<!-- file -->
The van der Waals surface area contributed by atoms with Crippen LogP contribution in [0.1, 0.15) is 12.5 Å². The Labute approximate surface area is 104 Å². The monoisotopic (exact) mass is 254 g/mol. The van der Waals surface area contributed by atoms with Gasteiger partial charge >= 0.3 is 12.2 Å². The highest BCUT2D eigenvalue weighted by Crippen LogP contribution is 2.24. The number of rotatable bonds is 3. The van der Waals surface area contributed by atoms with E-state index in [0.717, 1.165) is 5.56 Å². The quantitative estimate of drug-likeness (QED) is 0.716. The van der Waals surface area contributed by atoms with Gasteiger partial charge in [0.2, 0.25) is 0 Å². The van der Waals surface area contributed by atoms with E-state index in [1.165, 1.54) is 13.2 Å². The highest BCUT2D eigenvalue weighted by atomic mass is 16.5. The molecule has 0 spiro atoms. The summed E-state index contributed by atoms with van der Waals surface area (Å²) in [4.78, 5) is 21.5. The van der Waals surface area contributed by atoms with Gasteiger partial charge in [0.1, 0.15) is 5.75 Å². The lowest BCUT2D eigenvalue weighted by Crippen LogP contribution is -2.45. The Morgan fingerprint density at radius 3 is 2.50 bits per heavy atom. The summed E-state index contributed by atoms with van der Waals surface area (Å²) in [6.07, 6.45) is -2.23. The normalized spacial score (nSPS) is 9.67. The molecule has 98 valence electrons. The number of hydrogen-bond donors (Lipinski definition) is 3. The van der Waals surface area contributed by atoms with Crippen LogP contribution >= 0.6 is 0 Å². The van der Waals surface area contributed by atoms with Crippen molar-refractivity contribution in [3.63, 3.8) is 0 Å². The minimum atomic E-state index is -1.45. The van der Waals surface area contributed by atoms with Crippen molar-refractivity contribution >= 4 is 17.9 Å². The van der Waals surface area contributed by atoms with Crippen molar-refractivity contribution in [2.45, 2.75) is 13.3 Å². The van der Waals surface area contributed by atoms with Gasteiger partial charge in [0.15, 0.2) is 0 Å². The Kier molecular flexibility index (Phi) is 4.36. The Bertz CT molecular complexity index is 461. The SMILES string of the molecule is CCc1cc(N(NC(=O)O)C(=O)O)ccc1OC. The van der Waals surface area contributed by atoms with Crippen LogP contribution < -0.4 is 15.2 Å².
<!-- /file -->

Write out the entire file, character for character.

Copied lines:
The van der Waals surface area contributed by atoms with Crippen LogP contribution in [0.1, 0.15) is 12.5 Å². The Labute approximate surface area is 104 Å². The monoisotopic (exact) mass is 254 g/mol. The van der Waals surface area contributed by atoms with Gasteiger partial charge >= 0.3 is 12.2 Å². The highest BCUT2D eigenvalue weighted by Crippen LogP contribution is 2.24. The number of rotatable bonds is 3. The van der Waals surface area contributed by atoms with E-state index in [0.717, 1.165) is 5.56 Å². The quantitative estimate of drug-likeness (QED) is 0.716. The van der Waals surface area contributed by atoms with Gasteiger partial charge in [0.2, 0.25) is 0 Å². The van der Waals surface area contributed by atoms with E-state index in [1.165, 1.54) is 13.2 Å². The highest BCUT2D eigenvalue weighted by atomic mass is 16.5. The molecule has 0 spiro atoms. The summed E-state index contributed by atoms with van der Waals surface area (Å²) in [4.78, 5) is 21.5. The van der Waals surface area contributed by atoms with Gasteiger partial charge in [0.1, 0.15) is 5.75 Å². The lowest BCUT2D eigenvalue weighted by Crippen LogP contribution is -2.45. The Morgan fingerprint density at radius 3 is 2.50 bits per heavy atom. The summed E-state index contributed by atoms with van der Waals surface area (Å²) in [6.07, 6.45) is -2.23. The normalized spacial score (nSPS) is 9.67. The molecule has 98 valence electrons. The number of hydrogen-bond donors (Lipinski definition) is 3. The van der Waals surface area contributed by atoms with Crippen LogP contribution >= 0.6 is 0 Å². The van der Waals surface area contributed by atoms with Crippen molar-refractivity contribution in [3.63, 3.8) is 0 Å². The minimum atomic E-state index is -1.45. The van der Waals surface area contributed by atoms with Crippen molar-refractivity contribution >= 4 is 17.9 Å². The van der Waals surface area contributed by atoms with Crippen molar-refractivity contribution in [2.45, 2.75) is 13.3 Å². The van der Waals surface area contributed by atoms with Gasteiger partial charge in [0.15, 0.2) is 0 Å². The Kier molecular flexibility index (Phi) is 4.36. The Bertz CT molecular complexity index is 461. The SMILES string of the molecule is CCc1cc(N(NC(=O)O)C(=O)O)ccc1OC. The van der Waals surface area contributed by atoms with Crippen LogP contribution < -0.4 is 15.2 Å².